The capital of Miyagi Prefecture, Sendai, is a dynamic regional city and the pick of Tōhoku’s urban centers. The city’s complete, tree-lined lanes fill up in summer for sensational Tanabata Matsuri, one of Japan’s most popular festivals. At other times the nightlife neighborhood is remarkable for a relatively small city, and travelers enjoy making this casual entry into Tōhoku life en route to the wilder climes further north. Sendai is also a favorite base for visits to the southern section of Sanriku Kaigan and to Ginzan Onsen and Yamadera in neighboring Yamagata Prefecture.
Here are a few places I enjoyed visiting in Sendai:
The mausoleum of Date Masamune sits grandly on top of the peak of a tree-covered hill by the Hirose-gawa. Constructed in the mid-1600s but devastated by Allied bombing during World War II, the current building, finished in 1979, is a replica of the original, true to the bright and gorgeous Momoyama style.
Sendai Castle Ruins
Built on Aoba-Yama in 1602 by Date Masamune and damaged during Allied bombing, Sendai-jō still looms over the town. Giant moss-covered walls, as exacting as they are impressive, remain sound, and the grounds offer all-embracing views over the city.
Sendai City Museum
The city museum offers a complete account of samurai Masamune’s epic life and displays more than 13,000 artifacts on loan from the Date family, with plenty of English explanations.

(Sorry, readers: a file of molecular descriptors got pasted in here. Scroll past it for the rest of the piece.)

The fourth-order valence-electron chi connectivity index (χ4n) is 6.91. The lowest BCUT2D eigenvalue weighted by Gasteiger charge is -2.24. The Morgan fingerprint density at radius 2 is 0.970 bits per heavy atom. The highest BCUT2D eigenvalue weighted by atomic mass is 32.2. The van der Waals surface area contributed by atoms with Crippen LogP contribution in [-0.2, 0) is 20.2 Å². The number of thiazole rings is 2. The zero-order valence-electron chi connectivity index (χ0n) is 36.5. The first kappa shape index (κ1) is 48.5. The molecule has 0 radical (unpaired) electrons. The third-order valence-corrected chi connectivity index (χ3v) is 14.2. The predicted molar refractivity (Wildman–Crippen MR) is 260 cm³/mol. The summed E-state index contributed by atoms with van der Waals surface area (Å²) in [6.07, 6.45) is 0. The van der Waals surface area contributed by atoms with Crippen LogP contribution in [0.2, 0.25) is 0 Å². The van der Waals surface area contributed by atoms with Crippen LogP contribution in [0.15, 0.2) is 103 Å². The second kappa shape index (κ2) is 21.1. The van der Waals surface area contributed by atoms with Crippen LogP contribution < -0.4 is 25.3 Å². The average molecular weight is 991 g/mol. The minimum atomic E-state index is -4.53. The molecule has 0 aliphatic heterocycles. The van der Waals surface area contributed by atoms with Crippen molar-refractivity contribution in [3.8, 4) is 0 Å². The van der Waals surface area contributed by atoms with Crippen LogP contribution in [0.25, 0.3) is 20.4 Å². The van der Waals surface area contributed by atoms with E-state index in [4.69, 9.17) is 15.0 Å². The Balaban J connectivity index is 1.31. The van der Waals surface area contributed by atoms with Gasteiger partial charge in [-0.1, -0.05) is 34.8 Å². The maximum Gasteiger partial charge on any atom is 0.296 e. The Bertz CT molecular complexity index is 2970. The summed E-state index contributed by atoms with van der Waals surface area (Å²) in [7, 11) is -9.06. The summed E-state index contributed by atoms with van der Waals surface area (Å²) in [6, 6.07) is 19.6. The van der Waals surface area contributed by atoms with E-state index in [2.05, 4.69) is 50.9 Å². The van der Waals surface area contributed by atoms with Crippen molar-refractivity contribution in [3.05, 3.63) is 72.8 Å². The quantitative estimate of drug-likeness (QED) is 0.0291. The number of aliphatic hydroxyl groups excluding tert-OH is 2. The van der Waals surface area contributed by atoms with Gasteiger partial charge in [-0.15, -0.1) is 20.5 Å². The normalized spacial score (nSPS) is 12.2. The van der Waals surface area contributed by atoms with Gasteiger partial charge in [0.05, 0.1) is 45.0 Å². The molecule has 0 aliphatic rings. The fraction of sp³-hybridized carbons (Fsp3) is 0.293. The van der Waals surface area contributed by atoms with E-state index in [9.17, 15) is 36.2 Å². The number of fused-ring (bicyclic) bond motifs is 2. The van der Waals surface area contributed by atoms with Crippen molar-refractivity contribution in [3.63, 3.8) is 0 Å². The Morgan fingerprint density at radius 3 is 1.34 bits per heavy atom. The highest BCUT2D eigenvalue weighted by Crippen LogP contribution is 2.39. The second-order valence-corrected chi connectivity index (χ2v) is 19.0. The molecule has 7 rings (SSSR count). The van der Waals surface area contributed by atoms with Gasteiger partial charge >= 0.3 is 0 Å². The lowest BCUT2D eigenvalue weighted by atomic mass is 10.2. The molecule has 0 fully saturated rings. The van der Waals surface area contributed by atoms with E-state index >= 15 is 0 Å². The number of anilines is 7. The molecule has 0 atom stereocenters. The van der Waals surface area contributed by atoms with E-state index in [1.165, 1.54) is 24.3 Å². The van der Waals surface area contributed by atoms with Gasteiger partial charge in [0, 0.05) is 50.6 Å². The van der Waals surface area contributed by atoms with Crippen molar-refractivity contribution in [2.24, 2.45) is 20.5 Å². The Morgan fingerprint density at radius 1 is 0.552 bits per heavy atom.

Nightlife in Sendai
I visited Sendai for six days In January, and here are a few places I partied:
A music-loving father-and-son team operates this lounge-room-vibe ‘rock’ bar. Dad presents the soundtrack with his comprehensive, alternative-rock vinyl collection, while his son busies himself with the clientele. I enjoyed booze, coffee, conversation, cake, and well-dressed men :D.
When there’s a global flavor, like craft beer, the Japanese are never far behind. This Craftsman outlet mixes informal Italian dining (tapas plate ¥1450) with Japan’s beer scene. I enjoyed indie tunes while being dressed in Italian.
Mary’s Rum Bar
At this unique venue, hip Japanese bartenders serve rum in jars filled with crushed ice and fruits while hip-hop beats play to a crowd. Greasy food and Cigars are available.
Things to do in Sendai
- The biggest festival in Sendai is Tanabata. The festival is the most popular in Japan and begins with fireworks on the 5th of August, and then the festival proper is from the 6th of August to the 8th of August. The streets are adorned with colossal kazari (literally ‘decorations’) consisting of Kusudama (a large paper ball covered in flowers) and long streamers. Visit the festival if you are traveling to Sendai in August. It will blow your mind.
- In December, there’s the Pageant of Starlight, which isn’t a festival as such. The trees in two of the town’s main avenues – Jōzenji-dōri and Aoba-dōri- are adorned in thousands of orange lights. The effect is charming, with the orange glow casting a glow over the otherwise cold and freezing streets. For people who love colors and cold, December is the time to explore Sendai.
- The Donto-sai Festival is held at the Osaki Hachiman Shrine on the 14th of January every year, and it is a perfect visit for those who love tradition. .
- Benyland, Yagiyama: This is a happy little amusement park. It’s not precisely Disneyland, but you can have a fun few hours on the roller coasters, especially if you are traveling with kids.